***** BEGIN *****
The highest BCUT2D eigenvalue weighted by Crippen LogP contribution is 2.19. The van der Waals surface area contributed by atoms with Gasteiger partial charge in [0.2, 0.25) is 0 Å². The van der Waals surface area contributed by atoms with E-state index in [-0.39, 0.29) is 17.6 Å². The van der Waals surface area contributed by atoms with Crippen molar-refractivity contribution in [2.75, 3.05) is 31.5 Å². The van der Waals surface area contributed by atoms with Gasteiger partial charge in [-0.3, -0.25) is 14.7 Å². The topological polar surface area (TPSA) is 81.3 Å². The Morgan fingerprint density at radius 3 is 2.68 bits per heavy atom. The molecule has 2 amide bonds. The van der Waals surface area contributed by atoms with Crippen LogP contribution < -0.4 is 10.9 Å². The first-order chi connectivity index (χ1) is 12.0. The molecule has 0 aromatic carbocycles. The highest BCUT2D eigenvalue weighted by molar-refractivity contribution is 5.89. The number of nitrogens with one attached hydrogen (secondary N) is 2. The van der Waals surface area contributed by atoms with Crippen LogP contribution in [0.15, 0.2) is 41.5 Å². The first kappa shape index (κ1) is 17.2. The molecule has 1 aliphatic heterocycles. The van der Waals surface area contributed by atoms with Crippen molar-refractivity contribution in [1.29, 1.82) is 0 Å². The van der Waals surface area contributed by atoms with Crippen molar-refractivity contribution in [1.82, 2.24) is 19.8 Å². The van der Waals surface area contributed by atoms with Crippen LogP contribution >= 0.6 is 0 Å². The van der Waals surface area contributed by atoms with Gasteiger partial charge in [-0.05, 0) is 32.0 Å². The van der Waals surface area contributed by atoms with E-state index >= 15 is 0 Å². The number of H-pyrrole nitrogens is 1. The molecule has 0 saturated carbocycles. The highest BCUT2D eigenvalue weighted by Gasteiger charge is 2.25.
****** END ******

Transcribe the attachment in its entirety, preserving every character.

The highest BCUT2D eigenvalue weighted by Crippen LogP contribution is 2.19. The van der Waals surface area contributed by atoms with Gasteiger partial charge in [0.2, 0.25) is 0 Å². The van der Waals surface area contributed by atoms with E-state index in [-0.39, 0.29) is 17.6 Å². The van der Waals surface area contributed by atoms with Crippen molar-refractivity contribution in [2.75, 3.05) is 31.5 Å². The van der Waals surface area contributed by atoms with Gasteiger partial charge in [-0.3, -0.25) is 14.7 Å². The topological polar surface area (TPSA) is 81.3 Å². The Morgan fingerprint density at radius 3 is 2.68 bits per heavy atom. The molecule has 2 amide bonds. The van der Waals surface area contributed by atoms with Crippen LogP contribution < -0.4 is 10.9 Å². The first-order chi connectivity index (χ1) is 12.0. The molecule has 0 aromatic carbocycles. The highest BCUT2D eigenvalue weighted by molar-refractivity contribution is 5.89. The number of nitrogens with one attached hydrogen (secondary N) is 2. The van der Waals surface area contributed by atoms with Crippen LogP contribution in [0.15, 0.2) is 41.5 Å². The first kappa shape index (κ1) is 17.2. The molecule has 1 aliphatic heterocycles. The van der Waals surface area contributed by atoms with Crippen molar-refractivity contribution in [1.29, 1.82) is 0 Å². The van der Waals surface area contributed by atoms with Crippen molar-refractivity contribution in [1.82, 2.24) is 19.8 Å². The van der Waals surface area contributed by atoms with Crippen LogP contribution >= 0.6 is 0 Å². The van der Waals surface area contributed by atoms with Gasteiger partial charge in [-0.05, 0) is 32.0 Å². The van der Waals surface area contributed by atoms with E-state index >= 15 is 0 Å². The number of H-pyrrole nitrogens is 1. The molecule has 0 saturated carbocycles. The highest BCUT2D eigenvalue weighted by Gasteiger charge is 2.25.